The Ministry of Health will give the green light this Friday in the plenary session of the Interterritorial Council of the SNS to the Comprehensive Plan for Prevention and Control of Smoking (PIT) 2024-2027 although not all the Autonomous Communities adhere to it, although it called the last two meetings of the Public Health Commission to seek a “consensus”, as sources close to the Ministry have informed Europa Press.

In line with what the Minister of Health, Mónica García, has been saying in recent weeks, these same sources have assured that the Plan will soon be reflected “in a law.” However, the CCAA that want to establish some of the measures in the document before state regulations are developed will be able to do so because “they will have an endorsement.”

Thus, the sources have reiterated that the meetings of the Public Health Commission have been a formula to seek “consensus” so that the Autonomous Communities could make their contributions. But, despite this, the Plan will still be approved.

The CCAA had until noon this Thursday to decide whether to join or not, after reviewing the proposed changes and the allegations presented by the different autonomies. However, Health will not report which communities are in favor or against until Friday, when the plenary session of the Interterritorial Council of the National Health System (CISNS) is scheduled to be held at ministerial headquarters.

In any case, it is indifferent to know which communities join, because the objective is to change the necessary legislation to be able to carry out the contemplated measures, among which the prohibition of smoking on terraces or the increase in the price of tobacco stand out, among other.

For his part, the Secretary of State for Health, Javier Padilla, has assured, through a publication on the social network ‘X’, that “this week will be left to decide who, once again, is placed in a place in the that the years will show that there was no point in being there”. In this same publication, he has assured that the Plan “will go ahead even if the PP does not support it.”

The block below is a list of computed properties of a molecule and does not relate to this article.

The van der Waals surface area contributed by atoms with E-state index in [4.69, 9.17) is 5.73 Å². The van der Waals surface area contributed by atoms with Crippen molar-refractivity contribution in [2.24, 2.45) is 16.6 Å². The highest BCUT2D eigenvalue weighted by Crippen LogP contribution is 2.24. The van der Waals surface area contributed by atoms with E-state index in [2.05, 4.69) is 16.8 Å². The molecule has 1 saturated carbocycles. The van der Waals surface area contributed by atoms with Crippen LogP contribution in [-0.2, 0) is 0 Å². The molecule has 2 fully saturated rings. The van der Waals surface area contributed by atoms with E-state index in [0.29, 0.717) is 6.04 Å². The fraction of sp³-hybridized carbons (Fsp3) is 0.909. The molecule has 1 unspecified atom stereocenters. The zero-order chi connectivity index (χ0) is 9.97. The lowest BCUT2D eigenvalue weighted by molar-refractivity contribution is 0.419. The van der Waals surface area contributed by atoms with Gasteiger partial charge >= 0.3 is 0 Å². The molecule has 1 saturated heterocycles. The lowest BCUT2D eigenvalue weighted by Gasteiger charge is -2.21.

Likewise, he has listed the “list of excuses” of the CCAA governed by the PP for not supporting the Comprehensive Plan for the Prevention and Control of Smoking.

Faced with the argument that the document “has been done very quickly”, Padilla alleges that the Plan “has been in the works for years”, and that the authors are “members of the tobacco group of all the Autonomous Communities”. Furthermore, “the general directors of public health have been with the Plan for weeks.”

These same CCAA also criticize that the Plan does not have an economic memory. Given this, Padilla assures that the large Comprehensive Plans that have passed through the CISNS in previous legislatures “did not have an economic memory” and that, furthermore, Ministry experts do not see it as necessary. Furthermore, he has asserted that “the economic impact will derive from the approval of regulatory texts that will carry an estimate of budgetary impact.”

Likewise, Padilla has assured in ‘X’ that the plain packaging measure has a specific bibliography section with 20 references, in response to those Autonomous Communities that claim that they do not have it.

Regarding the request that tobacco taxes be “finalist”, Padilla has assured that these “have a dubious fit” in the Spanish legal system. However, he has advanced that they will study, together with the Treasury, how to reverse measures against smoking. “We hope that the increase in taxes will mean a decrease in revenue due to a good impact on consumption. That said, health spending derived from tobacco triples revenue via taxes,” he added.

On the other hand, CCAA like Aragón opted for the voluntary nature of prohibiting smoking on the terraces. “Expanding them is already voluntary. It does not work,” the Secretary of State for Health concluded, adding that “self-regulation in public health does not work very well.” He has pointed out that this is the same argument as with the seat belt, but, in this case, “with obvious damage to third parties.”

In this same sense, Aragón also proposed the establishment of measures that include different types of incentives and tax benefits for smoke-free spaces. “Tax incentives when it is not evident that there will be an economic impact, do not make sense,” Padilla added.

“When there are no reasons that can be made public to oppose common sense measures, one clings to formal aspects,” he concluded.